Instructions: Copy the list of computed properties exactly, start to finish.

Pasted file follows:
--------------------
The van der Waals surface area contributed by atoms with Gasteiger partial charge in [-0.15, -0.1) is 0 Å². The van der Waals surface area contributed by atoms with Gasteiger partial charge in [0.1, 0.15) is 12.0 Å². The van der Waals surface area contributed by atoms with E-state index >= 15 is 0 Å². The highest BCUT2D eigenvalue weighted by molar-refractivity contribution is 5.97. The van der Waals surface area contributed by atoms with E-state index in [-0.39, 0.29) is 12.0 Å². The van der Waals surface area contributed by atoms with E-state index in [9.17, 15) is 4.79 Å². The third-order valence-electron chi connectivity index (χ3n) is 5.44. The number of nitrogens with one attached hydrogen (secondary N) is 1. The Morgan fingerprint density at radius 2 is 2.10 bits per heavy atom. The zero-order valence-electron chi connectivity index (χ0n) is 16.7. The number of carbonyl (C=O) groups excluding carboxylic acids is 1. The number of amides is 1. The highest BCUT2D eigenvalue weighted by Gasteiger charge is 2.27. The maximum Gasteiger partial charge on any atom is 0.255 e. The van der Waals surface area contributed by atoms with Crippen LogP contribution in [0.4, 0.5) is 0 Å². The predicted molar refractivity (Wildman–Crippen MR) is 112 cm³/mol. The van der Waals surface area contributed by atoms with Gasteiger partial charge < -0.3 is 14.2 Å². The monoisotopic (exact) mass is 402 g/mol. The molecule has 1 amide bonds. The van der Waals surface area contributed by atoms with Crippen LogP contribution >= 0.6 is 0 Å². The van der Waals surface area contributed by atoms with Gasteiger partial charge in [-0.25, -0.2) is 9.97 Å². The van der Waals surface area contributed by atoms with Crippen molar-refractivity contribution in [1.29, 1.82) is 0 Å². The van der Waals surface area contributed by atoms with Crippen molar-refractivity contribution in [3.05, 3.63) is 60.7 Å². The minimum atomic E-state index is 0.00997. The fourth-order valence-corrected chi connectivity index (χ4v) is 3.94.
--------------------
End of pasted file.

The van der Waals surface area contributed by atoms with Gasteiger partial charge in [-0.15, -0.1) is 0 Å². The van der Waals surface area contributed by atoms with Gasteiger partial charge in [0.1, 0.15) is 12.0 Å². The van der Waals surface area contributed by atoms with E-state index >= 15 is 0 Å². The highest BCUT2D eigenvalue weighted by molar-refractivity contribution is 5.97. The van der Waals surface area contributed by atoms with E-state index in [-0.39, 0.29) is 12.0 Å². The van der Waals surface area contributed by atoms with E-state index in [9.17, 15) is 4.79 Å². The third-order valence-electron chi connectivity index (χ3n) is 5.44. The number of nitrogens with one attached hydrogen (secondary N) is 1. The Morgan fingerprint density at radius 2 is 2.10 bits per heavy atom. The zero-order valence-electron chi connectivity index (χ0n) is 16.7. The number of carbonyl (C=O) groups excluding carboxylic acids is 1. The number of amides is 1. The highest BCUT2D eigenvalue weighted by Gasteiger charge is 2.27. The maximum Gasteiger partial charge on any atom is 0.255 e. The van der Waals surface area contributed by atoms with Crippen LogP contribution in [0.4, 0.5) is 0 Å². The predicted molar refractivity (Wildman–Crippen MR) is 112 cm³/mol. The van der Waals surface area contributed by atoms with Gasteiger partial charge < -0.3 is 14.2 Å². The monoisotopic (exact) mass is 402 g/mol. The molecule has 1 amide bonds. The van der Waals surface area contributed by atoms with Crippen LogP contribution >= 0.6 is 0 Å². The van der Waals surface area contributed by atoms with Gasteiger partial charge in [-0.25, -0.2) is 9.97 Å². The van der Waals surface area contributed by atoms with Crippen molar-refractivity contribution in [1.29, 1.82) is 0 Å². The van der Waals surface area contributed by atoms with Crippen molar-refractivity contribution in [3.05, 3.63) is 60.7 Å². The minimum atomic E-state index is 0.00997. The fourth-order valence-corrected chi connectivity index (χ4v) is 3.94.